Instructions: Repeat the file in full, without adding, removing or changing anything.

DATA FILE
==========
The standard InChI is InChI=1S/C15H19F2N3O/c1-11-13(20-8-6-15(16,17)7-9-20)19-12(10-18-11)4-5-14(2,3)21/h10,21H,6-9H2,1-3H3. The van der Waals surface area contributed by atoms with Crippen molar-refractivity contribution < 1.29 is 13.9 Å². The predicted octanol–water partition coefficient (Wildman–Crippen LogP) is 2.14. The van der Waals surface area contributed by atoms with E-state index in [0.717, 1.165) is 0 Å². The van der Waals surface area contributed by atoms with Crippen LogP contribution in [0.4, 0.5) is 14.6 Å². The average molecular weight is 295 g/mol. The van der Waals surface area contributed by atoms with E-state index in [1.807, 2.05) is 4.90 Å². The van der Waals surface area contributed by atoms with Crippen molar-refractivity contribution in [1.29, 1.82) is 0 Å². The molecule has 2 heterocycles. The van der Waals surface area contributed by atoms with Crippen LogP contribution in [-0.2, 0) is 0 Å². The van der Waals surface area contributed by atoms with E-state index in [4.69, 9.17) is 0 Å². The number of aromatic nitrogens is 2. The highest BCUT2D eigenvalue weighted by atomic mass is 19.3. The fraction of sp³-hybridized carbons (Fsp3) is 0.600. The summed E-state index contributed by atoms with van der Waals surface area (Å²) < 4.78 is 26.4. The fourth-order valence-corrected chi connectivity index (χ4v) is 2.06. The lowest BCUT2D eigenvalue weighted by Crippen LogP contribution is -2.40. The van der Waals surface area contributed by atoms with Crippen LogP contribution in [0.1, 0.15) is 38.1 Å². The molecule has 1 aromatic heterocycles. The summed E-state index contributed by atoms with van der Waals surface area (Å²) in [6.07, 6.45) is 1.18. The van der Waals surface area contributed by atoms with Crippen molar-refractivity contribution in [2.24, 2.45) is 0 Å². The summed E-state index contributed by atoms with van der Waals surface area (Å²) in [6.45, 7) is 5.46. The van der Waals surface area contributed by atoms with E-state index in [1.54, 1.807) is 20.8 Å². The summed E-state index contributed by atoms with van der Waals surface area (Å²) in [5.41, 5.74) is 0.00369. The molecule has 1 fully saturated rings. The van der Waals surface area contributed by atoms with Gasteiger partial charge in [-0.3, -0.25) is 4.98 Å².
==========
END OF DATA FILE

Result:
The standard InChI is InChI=1S/C15H19F2N3O/c1-11-13(20-8-6-15(16,17)7-9-20)19-12(10-18-11)4-5-14(2,3)21/h10,21H,6-9H2,1-3H3. The van der Waals surface area contributed by atoms with Crippen molar-refractivity contribution < 1.29 is 13.9 Å². The predicted octanol–water partition coefficient (Wildman–Crippen LogP) is 2.14. The van der Waals surface area contributed by atoms with E-state index in [0.717, 1.165) is 0 Å². The van der Waals surface area contributed by atoms with Crippen LogP contribution in [0.4, 0.5) is 14.6 Å². The average molecular weight is 295 g/mol. The van der Waals surface area contributed by atoms with E-state index in [1.807, 2.05) is 4.90 Å². The van der Waals surface area contributed by atoms with Crippen molar-refractivity contribution in [1.29, 1.82) is 0 Å². The molecule has 2 heterocycles. The van der Waals surface area contributed by atoms with Crippen LogP contribution in [-0.2, 0) is 0 Å². The van der Waals surface area contributed by atoms with E-state index in [4.69, 9.17) is 0 Å². The number of aromatic nitrogens is 2. The highest BCUT2D eigenvalue weighted by atomic mass is 19.3. The fraction of sp³-hybridized carbons (Fsp3) is 0.600. The summed E-state index contributed by atoms with van der Waals surface area (Å²) < 4.78 is 26.4. The fourth-order valence-corrected chi connectivity index (χ4v) is 2.06. The lowest BCUT2D eigenvalue weighted by Crippen LogP contribution is -2.40. The van der Waals surface area contributed by atoms with Crippen LogP contribution in [0.1, 0.15) is 38.1 Å². The molecule has 1 aromatic heterocycles. The summed E-state index contributed by atoms with van der Waals surface area (Å²) in [6.07, 6.45) is 1.18. The van der Waals surface area contributed by atoms with Crippen molar-refractivity contribution in [2.24, 2.45) is 0 Å². The summed E-state index contributed by atoms with van der Waals surface area (Å²) in [6.45, 7) is 5.46. The van der Waals surface area contributed by atoms with E-state index in [1.54, 1.807) is 20.8 Å². The summed E-state index contributed by atoms with van der Waals surface area (Å²) in [5.41, 5.74) is 0.00369. The molecule has 1 fully saturated rings. The van der Waals surface area contributed by atoms with Gasteiger partial charge in [-0.3, -0.25) is 4.98 Å².